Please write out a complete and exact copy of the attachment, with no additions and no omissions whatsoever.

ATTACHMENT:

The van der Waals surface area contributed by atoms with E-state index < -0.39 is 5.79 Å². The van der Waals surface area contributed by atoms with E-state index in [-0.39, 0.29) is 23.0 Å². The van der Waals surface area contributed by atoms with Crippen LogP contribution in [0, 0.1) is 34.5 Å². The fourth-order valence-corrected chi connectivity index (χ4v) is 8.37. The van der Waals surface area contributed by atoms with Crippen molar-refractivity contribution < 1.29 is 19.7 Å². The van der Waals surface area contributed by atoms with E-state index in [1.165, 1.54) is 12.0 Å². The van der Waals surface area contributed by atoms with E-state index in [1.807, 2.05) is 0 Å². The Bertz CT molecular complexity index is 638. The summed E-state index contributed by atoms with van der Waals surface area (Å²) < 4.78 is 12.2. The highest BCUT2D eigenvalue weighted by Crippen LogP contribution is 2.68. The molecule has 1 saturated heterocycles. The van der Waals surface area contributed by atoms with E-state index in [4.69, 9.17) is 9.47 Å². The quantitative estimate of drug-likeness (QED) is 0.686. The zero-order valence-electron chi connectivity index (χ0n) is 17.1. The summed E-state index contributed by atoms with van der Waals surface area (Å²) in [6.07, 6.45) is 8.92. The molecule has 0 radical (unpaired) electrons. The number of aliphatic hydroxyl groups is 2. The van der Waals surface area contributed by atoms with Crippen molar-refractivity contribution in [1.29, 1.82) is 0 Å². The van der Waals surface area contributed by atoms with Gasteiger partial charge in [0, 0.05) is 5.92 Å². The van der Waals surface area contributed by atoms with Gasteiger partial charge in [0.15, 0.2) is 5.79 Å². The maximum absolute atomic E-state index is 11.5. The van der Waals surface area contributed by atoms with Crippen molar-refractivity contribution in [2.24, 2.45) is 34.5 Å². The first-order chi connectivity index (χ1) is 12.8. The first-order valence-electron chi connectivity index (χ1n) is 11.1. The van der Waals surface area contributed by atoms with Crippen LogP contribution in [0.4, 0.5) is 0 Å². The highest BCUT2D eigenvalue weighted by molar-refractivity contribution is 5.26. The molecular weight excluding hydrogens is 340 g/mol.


The van der Waals surface area contributed by atoms with E-state index < -0.39 is 5.79 Å². The van der Waals surface area contributed by atoms with E-state index in [-0.39, 0.29) is 23.0 Å². The van der Waals surface area contributed by atoms with Crippen LogP contribution in [0, 0.1) is 34.5 Å². The fourth-order valence-corrected chi connectivity index (χ4v) is 8.37. The van der Waals surface area contributed by atoms with Crippen molar-refractivity contribution < 1.29 is 19.7 Å². The van der Waals surface area contributed by atoms with E-state index in [1.165, 1.54) is 12.0 Å². The van der Waals surface area contributed by atoms with E-state index in [1.807, 2.05) is 0 Å². The Bertz CT molecular complexity index is 638. The summed E-state index contributed by atoms with van der Waals surface area (Å²) < 4.78 is 12.2. The highest BCUT2D eigenvalue weighted by Crippen LogP contribution is 2.68. The molecule has 1 saturated heterocycles. The van der Waals surface area contributed by atoms with E-state index in [4.69, 9.17) is 9.47 Å². The quantitative estimate of drug-likeness (QED) is 0.686. The zero-order valence-electron chi connectivity index (χ0n) is 17.1. The summed E-state index contributed by atoms with van der Waals surface area (Å²) in [6.07, 6.45) is 8.92. The molecule has 0 radical (unpaired) electrons. The number of aliphatic hydroxyl groups is 2. The van der Waals surface area contributed by atoms with Crippen molar-refractivity contribution in [1.29, 1.82) is 0 Å². The van der Waals surface area contributed by atoms with Gasteiger partial charge in [0, 0.05) is 5.92 Å². The van der Waals surface area contributed by atoms with Gasteiger partial charge in [0.15, 0.2) is 5.79 Å². The maximum absolute atomic E-state index is 11.5. The van der Waals surface area contributed by atoms with Crippen molar-refractivity contribution in [2.24, 2.45) is 34.5 Å². The first-order chi connectivity index (χ1) is 12.8. The first-order valence-electron chi connectivity index (χ1n) is 11.1. The van der Waals surface area contributed by atoms with Crippen LogP contribution in [0.4, 0.5) is 0 Å². The highest BCUT2D eigenvalue weighted by molar-refractivity contribution is 5.26. The molecular weight excluding hydrogens is 340 g/mol.